Angular 2 Custom Login

Sample Project

Download this sample project configured with your Auth0 API Keys.

System Requirements
  • Angular 2.0.1
Show requirements

In the previous step, we enabled login with the Auth0 Lock widget. You can also build your own UI with a custom design for authentication if you like. To do this, use the auth0.js library.

Version Requirements

This quickstart and the accompanying sample demonstrate custom login with auth0.js version 8. If you are using auth0.js version 7, please see the reference guide for the library, as well as the legacy Angular custom login sample.

Auth0.js version 8 verifies ID tokens during authentication transactions. Only tokens which are signed with the RS256 algorithm can be verified on the client side, meaning that your Auth0 client must be configured to sign tokens with RS256. See the auth0.js migration guide for more details.

Getting Started

The auth0.js library can either be retrieved from Auth0's CDN or from npm. You should also install angular2-jwt so that its JWT utility methods can be used.

CDN Link

<!-- index.html  -->

<script src="https://cdn.auth0.com/js/auth0/8.0/auth0.min.js"></script>

npm

npm install --save auth0-js angular2-jwt

Create a Login Component

Create a component to house the template that should be used for your custom UI. In this example, the logic for all authentication transactions will be handled from the Auth service, which means the LoginComponent class only needs to inject that service.

import { Component } from '@angular/core';
import { Auth } from './auth.service';

@Component({
  selector: 'login',
  templateUrl: 'app/login.template.html'
})
export class LoginComponent {
  constructor(private auth: Auth) {}
}

Implement the Login Screen

Create a template with a form which allows users to pass in their email and password. This example will not make full use of Angular's form features, but rather will simply use template variables on the username and password inputs. The values from those inputs will be passed into the methods called on the Log In and Sign Up button's click events. You may also supply a button to trigger social authentication.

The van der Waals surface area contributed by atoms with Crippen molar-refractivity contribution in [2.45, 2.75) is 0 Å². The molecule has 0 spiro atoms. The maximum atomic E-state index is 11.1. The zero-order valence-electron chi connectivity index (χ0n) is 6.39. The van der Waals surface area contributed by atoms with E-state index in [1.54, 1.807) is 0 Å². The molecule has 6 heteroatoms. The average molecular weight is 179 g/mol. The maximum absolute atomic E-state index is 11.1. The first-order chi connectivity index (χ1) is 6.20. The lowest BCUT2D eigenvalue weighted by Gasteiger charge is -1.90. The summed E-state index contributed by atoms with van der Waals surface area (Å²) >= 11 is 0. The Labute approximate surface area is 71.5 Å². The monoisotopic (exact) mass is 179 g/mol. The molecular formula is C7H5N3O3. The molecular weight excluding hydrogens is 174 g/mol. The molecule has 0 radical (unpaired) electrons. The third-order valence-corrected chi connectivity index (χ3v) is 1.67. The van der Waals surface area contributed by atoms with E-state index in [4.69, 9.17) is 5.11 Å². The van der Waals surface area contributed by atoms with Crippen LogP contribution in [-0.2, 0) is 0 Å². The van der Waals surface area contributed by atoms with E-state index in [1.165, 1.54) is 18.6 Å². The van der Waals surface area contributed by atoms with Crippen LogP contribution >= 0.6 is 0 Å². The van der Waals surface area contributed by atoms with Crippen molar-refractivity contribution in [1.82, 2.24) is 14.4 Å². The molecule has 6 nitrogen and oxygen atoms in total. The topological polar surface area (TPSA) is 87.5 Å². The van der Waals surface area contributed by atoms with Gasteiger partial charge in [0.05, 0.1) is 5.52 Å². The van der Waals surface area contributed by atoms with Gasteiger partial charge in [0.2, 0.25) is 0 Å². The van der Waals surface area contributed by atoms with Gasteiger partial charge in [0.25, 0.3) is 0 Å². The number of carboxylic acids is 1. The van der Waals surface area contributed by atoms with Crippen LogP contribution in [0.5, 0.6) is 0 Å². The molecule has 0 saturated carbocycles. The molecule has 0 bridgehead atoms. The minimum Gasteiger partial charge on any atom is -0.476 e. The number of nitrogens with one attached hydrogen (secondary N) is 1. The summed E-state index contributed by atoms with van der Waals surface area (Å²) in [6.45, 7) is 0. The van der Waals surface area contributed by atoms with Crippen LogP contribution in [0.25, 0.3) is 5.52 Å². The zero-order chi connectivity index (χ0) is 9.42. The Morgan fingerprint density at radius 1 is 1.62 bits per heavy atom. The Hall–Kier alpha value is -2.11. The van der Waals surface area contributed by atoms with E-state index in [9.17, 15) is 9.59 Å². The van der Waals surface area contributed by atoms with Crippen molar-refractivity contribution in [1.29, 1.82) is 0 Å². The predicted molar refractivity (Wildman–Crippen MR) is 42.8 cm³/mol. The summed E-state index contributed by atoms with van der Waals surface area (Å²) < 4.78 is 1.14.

<!-- app/login.template.html -->

<form>
  <div class="form-group">
    <label for="name">Username</label>
    <input
      type="text"
      class="form-control"
      #username
      placeholder="Enter your email">
  </div>
  <div class="form-group">
    <label for="name">Password</label>
    <input
      type="password"
      class="form-control"
      #password
      placeholder="Enter your password">
  </div>
  <button
    type="submit"
    class="btn btn-default"
    (click)="auth.login(username.value, password.value)">
      Log In
  </button>
  <button
    type="submit"
    class="btn btn-default"
    (click)="auth.signup(username.value, password.value)">
      Sign Up
  </button>
  <button
    type="button"
    class="btn btn-default btn-primary"
    (click)="auth.loginWithGoogle()">
      Log In with Google
  </button>
</form>

Create an Authentication Service

All authentication transactions should be handled from an injectable service. The service requires methods named login, signup, and loginWithGoogle which all make calls to the appropriate auth0.js methods to handle those actions. These methods are called from the login template above.

The auth0.js methods for making authentication requests come from the WebAuth object. Create an instance of auth0.WebAuth and provide the domain, client ID, and callback URL for your client. A responseType of token id_token should also be specified.

The login and signup methods should take the username and password input supplied by the user and pass it to the appropriate auth0.js methods. In the case of login, these values are passed to the client.login method. Since client.login is an XHR-based transaction, the authentication result is handled in a callback and the user's access token and ID token are saved into local storage if the transaction is successful.